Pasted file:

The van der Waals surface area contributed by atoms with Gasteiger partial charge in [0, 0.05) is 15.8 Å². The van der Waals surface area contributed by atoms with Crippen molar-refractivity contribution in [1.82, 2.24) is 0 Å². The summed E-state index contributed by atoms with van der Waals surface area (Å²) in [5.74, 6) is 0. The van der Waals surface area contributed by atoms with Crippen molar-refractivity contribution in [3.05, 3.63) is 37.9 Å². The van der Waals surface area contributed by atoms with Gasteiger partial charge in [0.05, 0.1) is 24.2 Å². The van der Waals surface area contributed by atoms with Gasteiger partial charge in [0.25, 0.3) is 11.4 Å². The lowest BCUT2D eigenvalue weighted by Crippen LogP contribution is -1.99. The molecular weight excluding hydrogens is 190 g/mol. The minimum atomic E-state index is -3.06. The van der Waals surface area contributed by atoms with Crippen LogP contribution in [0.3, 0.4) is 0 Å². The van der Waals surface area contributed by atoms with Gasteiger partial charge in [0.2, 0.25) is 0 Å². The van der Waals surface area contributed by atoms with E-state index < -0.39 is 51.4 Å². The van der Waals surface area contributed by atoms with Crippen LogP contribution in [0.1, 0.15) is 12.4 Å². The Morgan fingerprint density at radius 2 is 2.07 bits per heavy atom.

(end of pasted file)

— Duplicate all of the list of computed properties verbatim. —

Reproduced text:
The van der Waals surface area contributed by atoms with Gasteiger partial charge in [0, 0.05) is 15.8 Å². The van der Waals surface area contributed by atoms with Crippen molar-refractivity contribution in [1.82, 2.24) is 0 Å². The summed E-state index contributed by atoms with van der Waals surface area (Å²) in [5.74, 6) is 0. The van der Waals surface area contributed by atoms with Crippen molar-refractivity contribution in [3.05, 3.63) is 37.9 Å². The van der Waals surface area contributed by atoms with Gasteiger partial charge in [0.05, 0.1) is 24.2 Å². The van der Waals surface area contributed by atoms with Gasteiger partial charge in [0.25, 0.3) is 11.4 Å². The lowest BCUT2D eigenvalue weighted by Crippen LogP contribution is -1.99. The molecular weight excluding hydrogens is 190 g/mol. The minimum atomic E-state index is -3.06. The van der Waals surface area contributed by atoms with Crippen LogP contribution in [0.3, 0.4) is 0 Å². The van der Waals surface area contributed by atoms with Gasteiger partial charge in [0.2, 0.25) is 0 Å². The van der Waals surface area contributed by atoms with E-state index < -0.39 is 51.4 Å². The van der Waals surface area contributed by atoms with Crippen LogP contribution in [0.1, 0.15) is 12.4 Å². The Morgan fingerprint density at radius 2 is 2.07 bits per heavy atom.